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Top things venture capitalists consider in making investment choices

Most businesses are in dire need of funding for the next stage of growth and venture capitalists have given the top things they look out for when making investment choices.

“We look at the market, we want to know if it’s a growing market and if it can be well served with technology, Omobola Johnson – senior partner, TLcom Capital; former minister of communication technology, Nigeria said in a panel discussion, “navigating an economic recovery amid a pandemic’ at the 12th annual pan-Africa investor conference by Renaissance Capital.

A venture capitalist (VC) is a private equity investor that provides capital to companies exhibiting high growth potential in exchange for an equity stake. This could be funding startup ventures or supporting small companies that wish to expand but do not have access to equities markets.

“We also look at the company; what are the problems they want to solve and how do they want to solve them? What are the business models they are deploying? We also look out for entrepreneurs. Is he or she visionary, how good are they at building a team, how good are they at executing? Do they listen? Are they willing to learn?

Finally, we look at the investment itself. We want to see if it’s an investment that can deliver returns. It is the combination of all these we are looking for. You can have the market and the company but if the investment does not make sense in terms of returns, we might turn it down,” Johnson explained.

Read also: Appzone secures $10m Series A, biggest investment led by Nigerian VC

Wale Ayeni – acting global head, disruptive technologies and venture capital investments, International Finance Corporation (IFC) also said they try to see if the project and the team all match and take note of the stage of the company.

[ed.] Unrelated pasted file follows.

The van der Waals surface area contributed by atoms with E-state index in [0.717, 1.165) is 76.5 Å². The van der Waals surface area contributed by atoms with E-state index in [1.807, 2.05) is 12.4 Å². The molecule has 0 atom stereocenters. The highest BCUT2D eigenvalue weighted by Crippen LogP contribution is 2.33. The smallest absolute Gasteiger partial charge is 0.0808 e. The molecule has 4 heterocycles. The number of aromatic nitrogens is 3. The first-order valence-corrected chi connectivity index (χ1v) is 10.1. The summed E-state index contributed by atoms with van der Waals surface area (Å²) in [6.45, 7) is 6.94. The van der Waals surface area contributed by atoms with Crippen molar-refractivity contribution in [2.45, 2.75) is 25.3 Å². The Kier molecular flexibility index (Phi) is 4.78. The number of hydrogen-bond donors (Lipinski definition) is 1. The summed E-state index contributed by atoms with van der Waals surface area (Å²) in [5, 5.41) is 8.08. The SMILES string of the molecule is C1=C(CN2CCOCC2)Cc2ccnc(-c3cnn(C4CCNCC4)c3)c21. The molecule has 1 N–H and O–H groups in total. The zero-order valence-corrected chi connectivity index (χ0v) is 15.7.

“We also check to see if we as an organisation can add value to them. We only invest in sectors where we can add value,” Ayeni said.

Ruby Nimkar – principal, GreenHouse Capital, also explained that they look at their referral base.

“We often find that a lot of founders are looking up to other founders in the ecosystem for advice or product testing, so most of them work together and are able to give a good reference,” she said

The venture capitalist also commented on how businesses can survive the heavy regulations in Nigeria and currency risks

Iyinoluwa Aboyeji – general partner, Future Africa explained that regulation is important but sometimes we put too much emphasis on it.

If your business is solving problems and providing value, we try to provide some internal regulations and partner with businesses already in that space. There is a place for putting in regulations that do not stifle regulations but it is important to let innovation lead and your partners handle the regulations.

Wale also pointed out that regulation is not unique to Nigeria or Africa, while we let innovation lead, consumers need to be protected. The problem occurs when innovation is going very quickly.

“One approach we have used is engagement. I don’t think any regulator is trying to stifle innovation. There is a need for more engagement where people discuss what they are doing.

On currencies, businesses have to diversify revenue streams quickly. There are people that have worked hard, grown in local currencies but when converted, it becomes flat,” he said

Omobola further explained that it is not just about engaging but also about collaboration, because when you look at the regulators, it is about consumer protection.

“However, when innovation begins to go faster than they can understand, they come up with policies that do not make sense. It is usually a lack of understanding or awareness and the need to control the pace at which things are growing,” she said.

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